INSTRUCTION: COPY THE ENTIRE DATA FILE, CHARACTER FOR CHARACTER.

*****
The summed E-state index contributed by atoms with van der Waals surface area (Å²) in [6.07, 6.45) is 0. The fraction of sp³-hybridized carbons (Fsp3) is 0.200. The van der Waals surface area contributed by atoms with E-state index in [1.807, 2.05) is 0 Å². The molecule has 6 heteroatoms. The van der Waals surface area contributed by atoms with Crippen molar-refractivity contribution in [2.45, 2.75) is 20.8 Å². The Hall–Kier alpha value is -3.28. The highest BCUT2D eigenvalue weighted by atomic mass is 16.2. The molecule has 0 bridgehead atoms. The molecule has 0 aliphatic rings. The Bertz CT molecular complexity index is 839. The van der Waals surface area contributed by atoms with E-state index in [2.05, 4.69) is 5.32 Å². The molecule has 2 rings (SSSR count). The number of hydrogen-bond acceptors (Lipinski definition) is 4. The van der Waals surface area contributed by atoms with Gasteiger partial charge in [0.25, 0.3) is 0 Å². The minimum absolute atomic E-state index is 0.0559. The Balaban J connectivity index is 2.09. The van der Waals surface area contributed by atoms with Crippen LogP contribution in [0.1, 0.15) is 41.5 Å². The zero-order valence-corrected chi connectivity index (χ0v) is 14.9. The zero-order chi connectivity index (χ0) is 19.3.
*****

The summed E-state index contributed by atoms with van der Waals surface area (Å²) in [6.07, 6.45) is 0. The fraction of sp³-hybridized carbons (Fsp3) is 0.200. The van der Waals surface area contributed by atoms with E-state index in [1.807, 2.05) is 0 Å². The molecule has 6 heteroatoms. The van der Waals surface area contributed by atoms with Crippen molar-refractivity contribution in [2.45, 2.75) is 20.8 Å². The Hall–Kier alpha value is -3.28. The highest BCUT2D eigenvalue weighted by atomic mass is 16.2. The molecule has 0 bridgehead atoms. The molecule has 0 aliphatic rings. The Bertz CT molecular complexity index is 839. The van der Waals surface area contributed by atoms with E-state index in [2.05, 4.69) is 5.32 Å². The molecule has 2 rings (SSSR count). The number of hydrogen-bond acceptors (Lipinski definition) is 4. The van der Waals surface area contributed by atoms with Gasteiger partial charge in [0.25, 0.3) is 0 Å². The minimum absolute atomic E-state index is 0.0559. The Balaban J connectivity index is 2.09. The van der Waals surface area contributed by atoms with Crippen LogP contribution in [0.1, 0.15) is 41.5 Å². The zero-order valence-corrected chi connectivity index (χ0v) is 14.9. The zero-order chi connectivity index (χ0) is 19.3.